Written by By Matthew S. Kronby, Milos Barutciski, Laura A. Murray, and Jessica B. Horwitz
On August 5, 2014, Canada and the European Union (EU) announced that they have completed negotiation of the Comprehensive Economic and Trade Agreement (CETA). The announcement puts to rest extended speculation about whether a deal was still possible, speculation fuelled by the nearly ten months that elapsed since the parties announced an "agreement-in-principle" last October.
The agreement goes far beyond the NAFTA in its scope and will result in significant trade and investment liberalization across a broad range of sectors. Much of that liberalization, including most tariff elimination, will take effect immediately when the CETA comes into force rather than being phased in over extended periods as was the case with the NAFTA. In fact, while ratification and formal entry into force could take another two years or more, as described below in more detail, key parts of the agreement could be applied on a provisional basis once the agreement is signed, which we expect will be in about a year.
Canadian businesses interested in entering the EU market or expanding their presence there, and EU businesses interested in doing the same in Canada, therefore should start to plan how best to take advantage of the substantial opportunities the CETA will create.
The Draft Text
Business planning in response to CETA will be aided significantly by the release of the negotiated agreement text, including all schedules and annexes. The details, in areas such as rules of origin (establishing where goods must be sourced to qualify for tariff preferences) are of fundamental importance in understanding how businesses will need to organize their operations and supply chains to benefit from liberalization, and understanding the real extent to which the Parties have liberalized, including at sub-national levels, with respect to labour mobility, government procurement, and market access and non-discrimination for investment and services.
Canada and the EU provided some significant details of the CETA's content in conjunction with last October's announcement, including in Canada's Technical Summary of Final Negotiated Outcomes. Our update published at the time described the main elements of the agreement. However, Canada and its negotiating partners ordinarily do not release the texts of trade treaties until they are finalized and signed. That reluctance has its logic, but is more difficult to justify in the case of an agreement of the CETA's economic and political importance. We note for example that the Parties to the NAFTA released the text in draft form not long after those negotiations were concluded. It similarly would make sense for the draft CETA text to be released promptly, perhaps by September's Canada-EU Summit between Prime Minister Harper and EU President Barroso.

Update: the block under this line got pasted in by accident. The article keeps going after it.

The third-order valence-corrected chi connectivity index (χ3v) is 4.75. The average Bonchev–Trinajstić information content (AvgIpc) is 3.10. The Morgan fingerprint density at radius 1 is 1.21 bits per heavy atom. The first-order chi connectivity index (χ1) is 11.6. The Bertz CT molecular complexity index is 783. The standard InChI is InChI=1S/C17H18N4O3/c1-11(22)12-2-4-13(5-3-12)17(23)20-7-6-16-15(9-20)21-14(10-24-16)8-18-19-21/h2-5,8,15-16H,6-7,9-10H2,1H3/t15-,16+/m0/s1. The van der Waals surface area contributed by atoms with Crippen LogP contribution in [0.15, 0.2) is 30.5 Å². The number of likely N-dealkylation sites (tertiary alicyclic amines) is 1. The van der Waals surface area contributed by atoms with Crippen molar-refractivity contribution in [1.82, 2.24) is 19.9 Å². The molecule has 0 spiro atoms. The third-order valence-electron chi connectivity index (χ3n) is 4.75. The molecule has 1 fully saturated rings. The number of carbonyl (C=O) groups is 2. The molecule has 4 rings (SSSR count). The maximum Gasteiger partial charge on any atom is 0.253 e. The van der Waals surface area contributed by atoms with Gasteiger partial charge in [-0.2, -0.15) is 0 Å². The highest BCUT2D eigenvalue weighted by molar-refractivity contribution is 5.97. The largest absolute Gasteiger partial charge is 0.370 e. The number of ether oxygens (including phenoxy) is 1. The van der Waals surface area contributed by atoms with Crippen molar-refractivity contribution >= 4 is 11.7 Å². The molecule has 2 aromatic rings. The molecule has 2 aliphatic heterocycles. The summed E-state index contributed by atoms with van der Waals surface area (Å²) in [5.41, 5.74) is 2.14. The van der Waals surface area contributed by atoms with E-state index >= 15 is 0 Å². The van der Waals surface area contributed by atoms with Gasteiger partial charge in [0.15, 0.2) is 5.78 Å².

Next Steps: Scrubbing, Signing, Ratification and Implementation
The draft CETA text must now undergo a careful legal "scrub" or review to ensure its coherence and that it expresses clearly the commitments the negotiators intended. Because the "authentic", or legally binding, versions of the CETA will include not only the English in which it was negotiated but also French and 21 other official EU languages, the text will need to be translated accurately into each of those languages. Once the legal review and translation is completed, the text will be ready for signing. On the EU side, this will require a decision of the EU Council. The process is simpler on the Canadian side where policy approval for signing is obtained by a decision of Cabinet, along with an Order-in-Council granting signing authority.
As noted above, the process through to signing should take about a year. After that, the CETA contemplates that Canada and the EU could agree to apply on a provisional basis any parts of the agreement that are within the competence of the European Commission, as opposed to Member States, provided any necessary implementing legislation is in place. This could include the elimination and phasing-out of tariffs.
The decision to provide in the CETA for its provisional application was driven by concerns that ratification on the EU side could be a drawn-out process. As a formal matter, the CETA will not come into force until it has been ratified. Again, that is a relatively straightforward affair on the Canadian side – particularly with a majority government to pass implementing legislation – but less so for the EU, where the respective roles of the Commission and Member States in the post-Lisbon Treaty era remains the subject of some debate. We know that it will require a vote of the EU Parliament but whether Member State parliaments too will have to approve the agreement remains a question.
Another question is whether any Member States will seek further changes to the CETA text as the price for their endorsement of it, either at the Council stage prior to signing or in the ratification process. For example, it has been suggested recently that Germany might do so with respect to investor protections. While we are skeptical of these scenarios they cannot be dismissed entirely, particularly as domestic debate over the CETA takes place against the backdrop of EU negotiations of a similar trade and investment agreement with the United States. We therefore will be following the EU approvals process closely.